The American String Project 2011 Festival: Classical Music Stripped Down to Just the Strings
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The last date listed for The American String Project 2011 Festival was Sunday May 15, 2011 / 2:00pm.
Currently at Benaroya Hall, Illsley Ball Nordstrom Recital Hall
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Celebrate the music of some of the world's greatest composers and their enduring masterworks at the… More
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Read an article in The Seattle Times about the festival.
Thursday, May 12 at 7:30pm:
Johannes Brahms: String Quartet, Opus 67 in B-flat Major (lead by Stephanie Chase)
Antonín Dvořák: Serenade for Strings in E Major (led by Andres Cardenes)
Saturday, May 14 at 7:30pm:
Edvard Grieg: From Holberg’s Time Opus 40 for String Orchestra (led by Emmanuelle Boisvert)
Dmitri Shostakovich: String Quartet No. 3, Opus 73 (lead by Joan Blackman)
Sunday, May 15 at 2:00pm:
Franz Joseph Haydn: String Quartet, Opus 76, No. 2 (This is the first piece ever performed by TASP, led by Maria Larionoff.)
Pyotr Ilyich Tchaikovsky: String Quartet No. 3 in E-flat minor, Opus 30 (led by Jorja Fleezanis)
*The 2011 TASP Musicians:
Joan Blackman – made in Milan Italy by Carlo Ferdinando Landolfi (c. 1714 – 1787). Purchased from from a concertmaster in Quebec, Canada who owned it for 20+ years. Her violin came equipped with over a dozen custom-made bridges to accommodate the extreme temperature/weather changes in Canada.
Andres Cardenes – made in Mantua Italy by Petrus Guarnerius (c. 1719). It was once owned by the Hungarian virtuoso Josef Szigeti (1892-1973) and Andres bought it from a collector, reluctant to sell, who died four months after the purchase – Fate!
Stephanie Chase – made in Venice Italy by Petrus Guarnerius (c. 1742). It belonged to Stephanie’s mother who described her first encounter with the violin in a Chicago violin shop in the mid-1940’s as “love at first hearing.” Stephanie began playing on it at age eleven and purchased it from her when she was about 22 years old. In 1992 Stephanie took the violin to Venice for its 250th anniversary. She walked up and down the Calle dei Stagneri, the site of its “birth.” Because she did not know the exact building where Pietro worked, she hoped the violin would act as a divining rod and point to the precise building — this did not happen.
Maria Larionoff – made by Giovanni Battista Guadagnini (c. 1775) and previously owned by Edith Lorand, a famous Hungarian violinist who led her own orchestra. It is currently on loan from the family of Dr. Benum W Fox of Chicago.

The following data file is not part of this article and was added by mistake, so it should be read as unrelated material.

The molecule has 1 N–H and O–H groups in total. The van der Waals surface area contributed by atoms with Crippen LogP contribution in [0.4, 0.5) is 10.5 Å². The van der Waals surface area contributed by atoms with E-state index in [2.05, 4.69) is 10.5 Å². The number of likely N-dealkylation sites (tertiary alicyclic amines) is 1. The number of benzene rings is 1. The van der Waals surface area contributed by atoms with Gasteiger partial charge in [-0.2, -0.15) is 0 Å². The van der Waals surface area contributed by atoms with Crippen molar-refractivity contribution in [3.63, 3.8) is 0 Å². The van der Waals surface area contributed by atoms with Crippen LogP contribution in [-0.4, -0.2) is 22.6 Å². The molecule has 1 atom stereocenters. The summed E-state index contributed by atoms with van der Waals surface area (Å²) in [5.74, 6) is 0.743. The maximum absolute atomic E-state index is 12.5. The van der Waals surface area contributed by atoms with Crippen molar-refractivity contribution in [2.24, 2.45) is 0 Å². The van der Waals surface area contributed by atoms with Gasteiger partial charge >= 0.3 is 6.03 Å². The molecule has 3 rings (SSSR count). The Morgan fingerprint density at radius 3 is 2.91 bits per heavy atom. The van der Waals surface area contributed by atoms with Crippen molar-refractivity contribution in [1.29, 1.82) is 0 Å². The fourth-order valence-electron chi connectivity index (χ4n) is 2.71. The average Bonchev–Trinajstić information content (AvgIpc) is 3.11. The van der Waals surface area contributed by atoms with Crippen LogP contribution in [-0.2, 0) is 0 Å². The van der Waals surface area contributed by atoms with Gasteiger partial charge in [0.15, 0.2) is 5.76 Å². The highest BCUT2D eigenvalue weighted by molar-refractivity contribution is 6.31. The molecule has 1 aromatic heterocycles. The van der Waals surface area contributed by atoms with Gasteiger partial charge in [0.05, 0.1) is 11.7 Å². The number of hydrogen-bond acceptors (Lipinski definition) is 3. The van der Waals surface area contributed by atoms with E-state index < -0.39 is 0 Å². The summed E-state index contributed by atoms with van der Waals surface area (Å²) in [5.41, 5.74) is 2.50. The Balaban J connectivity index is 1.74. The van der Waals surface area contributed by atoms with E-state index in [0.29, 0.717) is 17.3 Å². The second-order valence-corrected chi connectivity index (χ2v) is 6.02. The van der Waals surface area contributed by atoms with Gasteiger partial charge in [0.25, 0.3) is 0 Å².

and Harumi Rhodes, Timothy Garland, Yoko Fujita, Jorja Fleezanis, Emmanuelle Boisvert
*Steve Wyrczynski *– made in Turin Italy by Giovanni Baptista Genova (c. 1770). It was previously owned by the long serving Assistant Principal Violist William Schoen of the Chicago Symphony from whom Wyrczynski bought it directly. It is an unusual instrument since it is still the original size which is 17 inches. Many large tenor violas were cut down to make them smaller during the 19th and 20th centuries. It was featured in a two-page spread containing photos and an article in Strad magazine in July 2005 titled “The Tenor Giant.”
and David Harding, Thomas Turner
Stephen Balderston – made in Paris by Claude Victor Rambaux (c. 1840). It was previously owned by Daniel Hofmekler, who played in the Berlin Philharmonic under Wilhelm Furtwangler. Most likely due to the strong anti-semetic pressures of the times, he left the orchestra in 1933, emigrated to Palestine, became Principal Cello of the Palestine Symphony Orchestra and, later, principal of the Israel Philharmonic. The cello made its way to America in the 1990s, most likely through a London auction. Stephen purchased it in Chicago and currently uses an endpin made of hollow aircraft titanium for enhanced resonance.
Second cellist TBD
Barry Lieberman – made in Breccia Italy by Giovanni Paulo Maggini (c. 1597). It is one of the oldest instruments currently in use in the world. It was previously owned by his friend and teacher Stuart Knussen who was the Principal Bass of the London Symphony for 30+ years. It was originally much larger than it is today and was reduced in size by another famous instrument maker, Simon Fendt around 1800. It therefore appears to be an “English” shape as opposed to Italian. Barry owns several bows all made by Reid Hudson of Victoria, Canada. His favorite bow is mounted in gold with an ivory frog.